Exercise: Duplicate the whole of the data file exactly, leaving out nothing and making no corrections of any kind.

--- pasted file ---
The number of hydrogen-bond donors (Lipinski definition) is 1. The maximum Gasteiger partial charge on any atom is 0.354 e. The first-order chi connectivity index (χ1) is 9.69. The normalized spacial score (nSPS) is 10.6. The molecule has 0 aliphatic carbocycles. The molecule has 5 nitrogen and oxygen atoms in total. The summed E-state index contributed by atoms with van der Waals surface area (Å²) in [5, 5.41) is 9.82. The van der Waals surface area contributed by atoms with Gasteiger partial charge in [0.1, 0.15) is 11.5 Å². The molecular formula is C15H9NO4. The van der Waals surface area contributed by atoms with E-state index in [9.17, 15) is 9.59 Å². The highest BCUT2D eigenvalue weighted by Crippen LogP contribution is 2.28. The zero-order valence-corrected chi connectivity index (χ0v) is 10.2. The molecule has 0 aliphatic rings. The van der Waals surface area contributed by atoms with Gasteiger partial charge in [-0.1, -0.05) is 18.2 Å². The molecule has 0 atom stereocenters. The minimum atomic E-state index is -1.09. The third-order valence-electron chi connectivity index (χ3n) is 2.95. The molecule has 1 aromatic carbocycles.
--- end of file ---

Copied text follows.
The number of hydrogen-bond donors (Lipinski definition) is 1. The maximum Gasteiger partial charge on any atom is 0.354 e. The first-order chi connectivity index (χ1) is 9.69. The normalized spacial score (nSPS) is 10.6. The molecule has 0 aliphatic carbocycles. The molecule has 5 nitrogen and oxygen atoms in total. The summed E-state index contributed by atoms with van der Waals surface area (Å²) in [5, 5.41) is 9.82. The van der Waals surface area contributed by atoms with Gasteiger partial charge in [0.1, 0.15) is 11.5 Å². The molecular formula is C15H9NO4. The van der Waals surface area contributed by atoms with E-state index in [9.17, 15) is 9.59 Å². The highest BCUT2D eigenvalue weighted by Crippen LogP contribution is 2.28. The zero-order valence-corrected chi connectivity index (χ0v) is 10.2. The molecule has 0 aliphatic rings. The van der Waals surface area contributed by atoms with Gasteiger partial charge in [-0.1, -0.05) is 18.2 Å². The molecule has 0 atom stereocenters. The minimum atomic E-state index is -1.09. The third-order valence-electron chi connectivity index (χ3n) is 2.95. The molecule has 1 aromatic carbocycles.